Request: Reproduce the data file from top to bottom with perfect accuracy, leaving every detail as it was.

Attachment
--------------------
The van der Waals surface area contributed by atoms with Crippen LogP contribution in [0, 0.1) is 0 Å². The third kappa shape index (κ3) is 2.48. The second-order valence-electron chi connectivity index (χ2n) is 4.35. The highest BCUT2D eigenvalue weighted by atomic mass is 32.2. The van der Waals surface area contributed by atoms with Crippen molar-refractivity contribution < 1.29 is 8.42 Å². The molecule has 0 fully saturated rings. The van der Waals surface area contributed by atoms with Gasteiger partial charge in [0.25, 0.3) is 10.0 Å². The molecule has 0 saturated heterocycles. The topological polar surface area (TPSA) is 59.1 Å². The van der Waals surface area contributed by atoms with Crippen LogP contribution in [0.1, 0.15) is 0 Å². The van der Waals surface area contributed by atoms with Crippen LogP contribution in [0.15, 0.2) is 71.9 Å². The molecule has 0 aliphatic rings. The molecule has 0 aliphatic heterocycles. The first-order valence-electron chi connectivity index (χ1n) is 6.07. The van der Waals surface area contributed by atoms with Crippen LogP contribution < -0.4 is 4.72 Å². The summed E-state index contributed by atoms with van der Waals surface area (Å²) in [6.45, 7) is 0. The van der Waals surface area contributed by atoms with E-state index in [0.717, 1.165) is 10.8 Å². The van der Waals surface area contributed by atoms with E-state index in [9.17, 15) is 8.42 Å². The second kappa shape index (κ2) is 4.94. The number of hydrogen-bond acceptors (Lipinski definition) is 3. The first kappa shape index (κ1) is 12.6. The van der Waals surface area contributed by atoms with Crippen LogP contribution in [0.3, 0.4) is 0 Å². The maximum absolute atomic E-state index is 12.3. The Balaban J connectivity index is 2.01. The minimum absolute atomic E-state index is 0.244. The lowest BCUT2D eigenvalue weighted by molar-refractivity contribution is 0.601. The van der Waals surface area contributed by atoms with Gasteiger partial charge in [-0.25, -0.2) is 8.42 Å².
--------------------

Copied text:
The van der Waals surface area contributed by atoms with Crippen LogP contribution in [0, 0.1) is 0 Å². The third kappa shape index (κ3) is 2.48. The second-order valence-electron chi connectivity index (χ2n) is 4.35. The highest BCUT2D eigenvalue weighted by atomic mass is 32.2. The van der Waals surface area contributed by atoms with Crippen molar-refractivity contribution < 1.29 is 8.42 Å². The molecule has 0 fully saturated rings. The van der Waals surface area contributed by atoms with Gasteiger partial charge in [0.25, 0.3) is 10.0 Å². The molecule has 0 saturated heterocycles. The topological polar surface area (TPSA) is 59.1 Å². The van der Waals surface area contributed by atoms with Crippen LogP contribution in [0.1, 0.15) is 0 Å². The van der Waals surface area contributed by atoms with Crippen LogP contribution in [0.15, 0.2) is 71.9 Å². The molecule has 0 aliphatic rings. The molecule has 0 aliphatic heterocycles. The first-order valence-electron chi connectivity index (χ1n) is 6.07. The van der Waals surface area contributed by atoms with Crippen LogP contribution < -0.4 is 4.72 Å². The summed E-state index contributed by atoms with van der Waals surface area (Å²) in [6.45, 7) is 0. The van der Waals surface area contributed by atoms with E-state index in [0.717, 1.165) is 10.8 Å². The van der Waals surface area contributed by atoms with E-state index in [9.17, 15) is 8.42 Å². The second kappa shape index (κ2) is 4.94. The number of hydrogen-bond acceptors (Lipinski definition) is 3. The first kappa shape index (κ1) is 12.6. The van der Waals surface area contributed by atoms with Crippen LogP contribution in [0.3, 0.4) is 0 Å². The maximum absolute atomic E-state index is 12.3. The Balaban J connectivity index is 2.01. The minimum absolute atomic E-state index is 0.244. The lowest BCUT2D eigenvalue weighted by molar-refractivity contribution is 0.601. The van der Waals surface area contributed by atoms with Gasteiger partial charge in [-0.25, -0.2) is 8.42 Å².